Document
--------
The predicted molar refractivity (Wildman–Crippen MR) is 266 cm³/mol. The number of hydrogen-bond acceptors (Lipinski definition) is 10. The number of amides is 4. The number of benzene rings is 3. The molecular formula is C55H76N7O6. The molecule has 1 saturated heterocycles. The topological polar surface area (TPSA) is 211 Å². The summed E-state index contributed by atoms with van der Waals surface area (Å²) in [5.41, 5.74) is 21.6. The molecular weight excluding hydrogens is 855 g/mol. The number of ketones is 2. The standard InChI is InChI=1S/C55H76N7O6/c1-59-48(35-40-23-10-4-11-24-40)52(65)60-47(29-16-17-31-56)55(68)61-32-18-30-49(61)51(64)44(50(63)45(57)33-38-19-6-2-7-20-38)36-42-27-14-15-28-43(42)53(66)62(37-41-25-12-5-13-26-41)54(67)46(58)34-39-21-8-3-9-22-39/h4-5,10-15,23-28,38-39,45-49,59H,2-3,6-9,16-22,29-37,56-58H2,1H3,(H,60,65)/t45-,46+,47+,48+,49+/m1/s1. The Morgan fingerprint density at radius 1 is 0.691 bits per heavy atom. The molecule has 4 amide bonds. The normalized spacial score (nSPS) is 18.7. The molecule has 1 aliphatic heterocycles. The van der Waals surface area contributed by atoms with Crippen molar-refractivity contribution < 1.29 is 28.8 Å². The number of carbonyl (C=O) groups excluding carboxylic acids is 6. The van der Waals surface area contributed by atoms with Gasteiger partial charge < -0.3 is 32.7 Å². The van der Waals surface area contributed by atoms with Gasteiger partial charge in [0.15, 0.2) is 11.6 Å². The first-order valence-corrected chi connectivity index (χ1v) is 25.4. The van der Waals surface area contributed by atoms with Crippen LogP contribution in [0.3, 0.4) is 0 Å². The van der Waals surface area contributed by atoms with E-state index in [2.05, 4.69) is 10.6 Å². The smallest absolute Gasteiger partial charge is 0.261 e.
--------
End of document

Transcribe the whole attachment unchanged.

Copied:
The predicted molar refractivity (Wildman–Crippen MR) is 266 cm³/mol. The number of hydrogen-bond acceptors (Lipinski definition) is 10. The number of amides is 4. The number of benzene rings is 3. The molecular formula is C55H76N7O6. The molecule has 1 saturated heterocycles. The topological polar surface area (TPSA) is 211 Å². The summed E-state index contributed by atoms with van der Waals surface area (Å²) in [5.41, 5.74) is 21.6. The molecular weight excluding hydrogens is 855 g/mol. The number of ketones is 2. The standard InChI is InChI=1S/C55H76N7O6/c1-59-48(35-40-23-10-4-11-24-40)52(65)60-47(29-16-17-31-56)55(68)61-32-18-30-49(61)51(64)44(50(63)45(57)33-38-19-6-2-7-20-38)36-42-27-14-15-28-43(42)53(66)62(37-41-25-12-5-13-26-41)54(67)46(58)34-39-21-8-3-9-22-39/h4-5,10-15,23-28,38-39,45-49,59H,2-3,6-9,16-22,29-37,56-58H2,1H3,(H,60,65)/t45-,46+,47+,48+,49+/m1/s1. The Morgan fingerprint density at radius 1 is 0.691 bits per heavy atom. The molecule has 4 amide bonds. The normalized spacial score (nSPS) is 18.7. The molecule has 1 aliphatic heterocycles. The van der Waals surface area contributed by atoms with Crippen molar-refractivity contribution < 1.29 is 28.8 Å². The number of carbonyl (C=O) groups excluding carboxylic acids is 6. The van der Waals surface area contributed by atoms with Gasteiger partial charge < -0.3 is 32.7 Å². The van der Waals surface area contributed by atoms with Gasteiger partial charge in [0.15, 0.2) is 11.6 Å². The first-order valence-corrected chi connectivity index (χ1v) is 25.4. The van der Waals surface area contributed by atoms with Crippen LogP contribution in [0.3, 0.4) is 0 Å². The van der Waals surface area contributed by atoms with E-state index in [2.05, 4.69) is 10.6 Å². The smallest absolute Gasteiger partial charge is 0.261 e.